July 2013

Aspen Sale June 28, 2013

Aspen Sale June 28, 2013

982 Cemetery Lane

A & W Condominiums, Unit 102


Three bedrooms/three baths

2,273 sf

Sold price per square foot $549

Asking price $1,399.000

89% of asking price

Photo by Gary Feldman

Posted by GaryFeldman on July 03, 2013 in

Aspen Sale June 28, 2013

Aspen Sale June 28, 2013

982 Cemetery Lane

A & W Condominiums, Unit 102


Three bedrooms/three baths

2,273 sf

Sold price per square foot $549

Asking price $1,399.000

89% of asking price

Photo by Gary Feldman

Posted by GaryFeldman on July 03, 2013 in

Aspen Sale July 2, 2013

Aspen Sale July 2, 2013

883 Moore Drive

Five Trees Building Site


45,738 sf

Asking price $1,995,000

90% of asking price

Photo by Gary Feldman

Posted by GaryFeldman on July 03, 2013 in

Aspen Board of Realtors Observer - July, 2013

Aspen Board of Realtors Observer - July, 2013

ABOR Observer

July 2013


A rundown of the government and business activity over the last month, with particular focus on issues and items that are important to the Real Estate community.


Inside this month’s Observer …

                Aspen— City looks for ways to support lodging, refurbish condominium base

Snowmass Village – Viceroy phase 2 enters land use process

                Basalt – Town challenges plans for El Jebel intersection

                Pitkin County – County may be forced to open records on construction complaint


Aspen —

City report identifies challenges to new lodging

A report on lodging demand and lodging economics entitled identifies several major challenges facing Aspen’s lodging sector, in terms of adding new lodging and refurbishing the aging condominium supply. It concludes:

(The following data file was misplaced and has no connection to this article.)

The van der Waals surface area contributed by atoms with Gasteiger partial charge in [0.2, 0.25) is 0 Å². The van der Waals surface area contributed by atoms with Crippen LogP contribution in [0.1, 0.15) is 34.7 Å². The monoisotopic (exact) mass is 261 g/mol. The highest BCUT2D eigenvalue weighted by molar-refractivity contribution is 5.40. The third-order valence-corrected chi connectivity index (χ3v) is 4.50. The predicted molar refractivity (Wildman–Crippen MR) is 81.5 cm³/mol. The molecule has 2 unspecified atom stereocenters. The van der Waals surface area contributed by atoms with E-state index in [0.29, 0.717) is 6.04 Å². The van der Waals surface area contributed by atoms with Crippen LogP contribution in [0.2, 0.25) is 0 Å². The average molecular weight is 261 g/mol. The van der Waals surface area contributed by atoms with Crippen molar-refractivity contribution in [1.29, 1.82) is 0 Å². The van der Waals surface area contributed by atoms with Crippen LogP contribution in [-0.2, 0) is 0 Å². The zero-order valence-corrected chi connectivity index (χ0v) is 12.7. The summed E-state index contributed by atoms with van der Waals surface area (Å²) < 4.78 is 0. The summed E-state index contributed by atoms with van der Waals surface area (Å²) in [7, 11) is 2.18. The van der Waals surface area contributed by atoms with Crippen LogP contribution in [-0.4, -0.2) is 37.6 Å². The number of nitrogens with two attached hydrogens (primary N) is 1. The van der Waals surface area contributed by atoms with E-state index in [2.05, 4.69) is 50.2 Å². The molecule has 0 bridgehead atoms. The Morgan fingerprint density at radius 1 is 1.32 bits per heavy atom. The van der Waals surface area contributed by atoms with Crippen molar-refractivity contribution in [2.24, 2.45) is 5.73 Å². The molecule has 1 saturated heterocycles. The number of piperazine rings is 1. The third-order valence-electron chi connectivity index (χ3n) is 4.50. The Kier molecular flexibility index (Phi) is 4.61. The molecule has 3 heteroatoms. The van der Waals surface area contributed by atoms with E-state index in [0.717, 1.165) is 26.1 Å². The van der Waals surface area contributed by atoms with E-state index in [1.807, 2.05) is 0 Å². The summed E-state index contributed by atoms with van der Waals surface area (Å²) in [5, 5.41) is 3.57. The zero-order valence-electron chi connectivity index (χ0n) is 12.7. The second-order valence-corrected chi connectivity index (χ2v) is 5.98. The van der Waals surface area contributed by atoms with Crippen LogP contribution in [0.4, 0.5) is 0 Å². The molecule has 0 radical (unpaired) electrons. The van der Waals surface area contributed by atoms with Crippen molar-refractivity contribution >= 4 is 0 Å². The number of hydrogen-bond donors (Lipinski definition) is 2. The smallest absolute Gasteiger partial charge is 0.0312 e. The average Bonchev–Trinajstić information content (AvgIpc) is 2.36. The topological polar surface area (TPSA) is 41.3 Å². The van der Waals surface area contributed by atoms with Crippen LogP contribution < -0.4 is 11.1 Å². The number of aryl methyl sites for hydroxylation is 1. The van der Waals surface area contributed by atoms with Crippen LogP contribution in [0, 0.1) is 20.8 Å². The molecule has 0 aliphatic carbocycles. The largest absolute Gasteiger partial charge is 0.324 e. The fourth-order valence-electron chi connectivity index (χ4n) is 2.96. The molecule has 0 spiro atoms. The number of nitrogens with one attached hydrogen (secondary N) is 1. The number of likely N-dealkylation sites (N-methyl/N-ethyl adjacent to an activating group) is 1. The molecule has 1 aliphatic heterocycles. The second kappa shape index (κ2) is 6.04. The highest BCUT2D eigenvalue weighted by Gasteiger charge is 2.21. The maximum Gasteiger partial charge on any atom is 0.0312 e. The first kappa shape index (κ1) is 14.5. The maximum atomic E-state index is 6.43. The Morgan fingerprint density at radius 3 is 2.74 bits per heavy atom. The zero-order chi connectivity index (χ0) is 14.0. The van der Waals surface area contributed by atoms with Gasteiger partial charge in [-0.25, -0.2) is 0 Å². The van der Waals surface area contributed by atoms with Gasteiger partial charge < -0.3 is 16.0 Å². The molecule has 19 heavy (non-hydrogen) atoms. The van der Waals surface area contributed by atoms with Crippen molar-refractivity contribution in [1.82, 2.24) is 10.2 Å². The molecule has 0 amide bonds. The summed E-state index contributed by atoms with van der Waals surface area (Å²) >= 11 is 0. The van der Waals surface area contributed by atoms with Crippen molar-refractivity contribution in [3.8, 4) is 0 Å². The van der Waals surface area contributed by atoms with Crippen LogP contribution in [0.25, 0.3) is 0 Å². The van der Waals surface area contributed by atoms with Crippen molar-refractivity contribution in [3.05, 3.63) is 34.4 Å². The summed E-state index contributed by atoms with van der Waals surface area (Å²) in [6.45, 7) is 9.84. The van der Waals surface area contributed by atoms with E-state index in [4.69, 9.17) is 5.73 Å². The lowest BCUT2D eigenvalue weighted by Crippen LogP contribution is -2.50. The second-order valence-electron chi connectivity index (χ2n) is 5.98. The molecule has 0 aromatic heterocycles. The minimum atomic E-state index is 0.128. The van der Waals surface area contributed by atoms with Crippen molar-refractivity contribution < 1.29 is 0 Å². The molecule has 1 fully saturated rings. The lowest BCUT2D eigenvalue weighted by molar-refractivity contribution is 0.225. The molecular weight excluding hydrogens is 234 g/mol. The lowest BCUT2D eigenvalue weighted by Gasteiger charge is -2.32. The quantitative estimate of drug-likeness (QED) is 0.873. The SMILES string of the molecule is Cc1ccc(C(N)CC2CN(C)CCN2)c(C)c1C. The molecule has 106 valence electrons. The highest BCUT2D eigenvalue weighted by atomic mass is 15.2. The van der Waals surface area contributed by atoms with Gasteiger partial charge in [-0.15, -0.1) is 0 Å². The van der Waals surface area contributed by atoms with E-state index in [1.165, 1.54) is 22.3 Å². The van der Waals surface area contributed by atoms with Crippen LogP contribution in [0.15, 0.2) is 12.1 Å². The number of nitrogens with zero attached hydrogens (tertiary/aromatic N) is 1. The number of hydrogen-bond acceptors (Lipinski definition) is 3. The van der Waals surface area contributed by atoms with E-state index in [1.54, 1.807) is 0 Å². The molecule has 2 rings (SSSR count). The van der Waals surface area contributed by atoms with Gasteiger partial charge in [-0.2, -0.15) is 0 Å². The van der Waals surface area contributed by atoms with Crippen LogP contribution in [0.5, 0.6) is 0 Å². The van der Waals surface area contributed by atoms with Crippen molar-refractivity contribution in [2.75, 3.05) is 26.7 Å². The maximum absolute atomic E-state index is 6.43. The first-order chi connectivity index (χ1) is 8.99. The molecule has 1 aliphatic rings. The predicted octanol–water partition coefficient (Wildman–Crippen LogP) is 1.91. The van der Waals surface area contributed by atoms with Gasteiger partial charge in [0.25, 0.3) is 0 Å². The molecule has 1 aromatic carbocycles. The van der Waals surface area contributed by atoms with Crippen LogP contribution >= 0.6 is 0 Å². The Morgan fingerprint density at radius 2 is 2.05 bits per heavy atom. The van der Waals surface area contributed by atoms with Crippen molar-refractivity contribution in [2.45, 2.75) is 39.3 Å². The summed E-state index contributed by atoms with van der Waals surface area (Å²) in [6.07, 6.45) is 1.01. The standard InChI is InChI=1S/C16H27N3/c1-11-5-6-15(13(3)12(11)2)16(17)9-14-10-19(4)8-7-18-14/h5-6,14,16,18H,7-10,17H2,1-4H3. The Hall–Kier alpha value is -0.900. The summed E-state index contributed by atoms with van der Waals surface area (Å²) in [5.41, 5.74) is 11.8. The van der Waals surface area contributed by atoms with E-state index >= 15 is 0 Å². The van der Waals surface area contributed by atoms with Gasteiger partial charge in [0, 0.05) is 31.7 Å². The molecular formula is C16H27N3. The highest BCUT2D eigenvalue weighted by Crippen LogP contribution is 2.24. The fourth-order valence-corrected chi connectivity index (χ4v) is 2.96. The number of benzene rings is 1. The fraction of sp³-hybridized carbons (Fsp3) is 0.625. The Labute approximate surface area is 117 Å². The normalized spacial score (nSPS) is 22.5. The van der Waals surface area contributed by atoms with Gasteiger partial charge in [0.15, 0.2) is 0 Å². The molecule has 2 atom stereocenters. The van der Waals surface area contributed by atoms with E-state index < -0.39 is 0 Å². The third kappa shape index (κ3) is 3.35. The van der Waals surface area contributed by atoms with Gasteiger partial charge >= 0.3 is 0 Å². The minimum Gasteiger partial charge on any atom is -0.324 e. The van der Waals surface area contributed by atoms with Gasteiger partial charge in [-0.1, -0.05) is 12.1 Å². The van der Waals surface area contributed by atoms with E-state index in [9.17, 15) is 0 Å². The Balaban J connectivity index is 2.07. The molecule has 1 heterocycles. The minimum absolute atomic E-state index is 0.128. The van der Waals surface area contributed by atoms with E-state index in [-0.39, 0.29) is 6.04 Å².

•  Aspen’s development process, from entitlements through building permit and Certificate of Occupancy is unpredictable and puts off potential developers;

• Aspen may need to accept residential development in conjunction with any new lodge product proposed to help offset costs;

•  Aspen’s condominium base is aging and needs to be upgraded, but simply allowing renovations may lead to a loss of those units from the rental pool.

• Current financial markets make any new hotel product difficult to finance and build, and land costs in Aspen can make any project even less economically feasible.

• The community may need to accept greater height and density, lower mitigation requirements if it wants new lodging built.


The report, Aspen’s Lodging Sector: Lodging Demand & Lodging Economics, can be found at: http://www.aspenpitkin.com/Departments/Community-Development/Planning-and-Zoning/Long-Range-Planning/


Council exempts common-area businesses from housing fee

City Council amended the land use code so locally-owned businesses that sell locally-produced goods can utilize existing common areas such as hallways and entryways for commercial purposes.
The amendment, proposed by outgoing Mayor Mick Ireland, exempts that specific class of business from the housing fees assessed most businesses in town.


The issue came up after photographer Ross Kribbs challenged the rules that would require him to pay nearly $100,000 to cover the city’s housing mitigation fee. Without relief from the rule, he said he would shudder his Nugget Gallery, which operates in a building hallway on the Hyman Avenue Mall and has one part-time employee.


City agrees to support stream flows in Roaring Fork

The city of Aspen agreed to reduce the amount of water it diverts into the Wheeler Ditch whenever flows in the Roaring Fork River fall below 32 cubic feet per second. The city will eliminate up to 8 cubic feet per second by leasing less water to third parties, reducing outdoor water use, and redirecting other water supplies.


Boomerang affordable housing developer prevails over neighbors in court

A district court judge has ruled against opponents of a proposed affordable housing project on the fsite of the Boomerang Lodge, near the base of Shadow Mountain.